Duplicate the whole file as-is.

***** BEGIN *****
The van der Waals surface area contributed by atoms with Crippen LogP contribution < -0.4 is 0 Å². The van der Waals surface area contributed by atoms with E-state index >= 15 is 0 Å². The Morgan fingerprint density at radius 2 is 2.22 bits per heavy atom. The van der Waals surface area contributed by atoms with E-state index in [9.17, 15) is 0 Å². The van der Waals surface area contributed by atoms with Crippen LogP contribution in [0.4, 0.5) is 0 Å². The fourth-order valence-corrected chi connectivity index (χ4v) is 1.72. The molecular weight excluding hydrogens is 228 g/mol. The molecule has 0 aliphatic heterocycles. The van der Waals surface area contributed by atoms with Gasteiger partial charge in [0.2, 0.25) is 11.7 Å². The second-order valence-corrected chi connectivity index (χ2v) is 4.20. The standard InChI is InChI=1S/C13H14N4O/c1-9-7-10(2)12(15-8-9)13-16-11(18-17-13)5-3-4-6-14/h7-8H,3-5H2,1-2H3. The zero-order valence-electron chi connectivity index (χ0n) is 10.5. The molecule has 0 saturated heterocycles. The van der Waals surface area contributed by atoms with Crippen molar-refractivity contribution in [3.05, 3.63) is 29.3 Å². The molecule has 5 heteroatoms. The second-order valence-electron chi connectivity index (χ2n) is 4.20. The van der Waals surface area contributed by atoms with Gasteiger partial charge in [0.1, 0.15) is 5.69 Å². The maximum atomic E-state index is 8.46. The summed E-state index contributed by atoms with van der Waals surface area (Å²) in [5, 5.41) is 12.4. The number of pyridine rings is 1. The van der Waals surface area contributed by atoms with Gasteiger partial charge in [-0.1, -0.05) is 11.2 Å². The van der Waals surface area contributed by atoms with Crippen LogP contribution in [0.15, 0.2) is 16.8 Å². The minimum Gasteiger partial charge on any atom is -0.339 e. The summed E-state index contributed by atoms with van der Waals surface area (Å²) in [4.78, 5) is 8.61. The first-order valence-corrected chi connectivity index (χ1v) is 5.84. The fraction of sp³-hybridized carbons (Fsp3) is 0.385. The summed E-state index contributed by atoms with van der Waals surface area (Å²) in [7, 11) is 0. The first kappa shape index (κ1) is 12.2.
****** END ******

The van der Waals surface area contributed by atoms with Crippen LogP contribution < -0.4 is 0 Å². The van der Waals surface area contributed by atoms with E-state index >= 15 is 0 Å². The Morgan fingerprint density at radius 2 is 2.22 bits per heavy atom. The van der Waals surface area contributed by atoms with E-state index in [9.17, 15) is 0 Å². The van der Waals surface area contributed by atoms with Crippen LogP contribution in [0.4, 0.5) is 0 Å². The fourth-order valence-corrected chi connectivity index (χ4v) is 1.72. The molecular weight excluding hydrogens is 228 g/mol. The molecule has 0 aliphatic heterocycles. The van der Waals surface area contributed by atoms with Gasteiger partial charge in [0.2, 0.25) is 11.7 Å². The second-order valence-corrected chi connectivity index (χ2v) is 4.20. The standard InChI is InChI=1S/C13H14N4O/c1-9-7-10(2)12(15-8-9)13-16-11(18-17-13)5-3-4-6-14/h7-8H,3-5H2,1-2H3. The zero-order valence-electron chi connectivity index (χ0n) is 10.5. The molecule has 0 saturated heterocycles. The van der Waals surface area contributed by atoms with Crippen molar-refractivity contribution in [3.05, 3.63) is 29.3 Å². The molecule has 5 heteroatoms. The second-order valence-electron chi connectivity index (χ2n) is 4.20. The van der Waals surface area contributed by atoms with Gasteiger partial charge in [0.1, 0.15) is 5.69 Å². The maximum atomic E-state index is 8.46. The summed E-state index contributed by atoms with van der Waals surface area (Å²) in [5, 5.41) is 12.4. The number of pyridine rings is 1. The van der Waals surface area contributed by atoms with Gasteiger partial charge in [-0.1, -0.05) is 11.2 Å². The van der Waals surface area contributed by atoms with Crippen LogP contribution in [0.15, 0.2) is 16.8 Å². The minimum Gasteiger partial charge on any atom is -0.339 e. The summed E-state index contributed by atoms with van der Waals surface area (Å²) in [4.78, 5) is 8.61. The first-order valence-corrected chi connectivity index (χ1v) is 5.84. The fraction of sp³-hybridized carbons (Fsp3) is 0.385. The summed E-state index contributed by atoms with van der Waals surface area (Å²) in [7, 11) is 0. The first kappa shape index (κ1) is 12.2.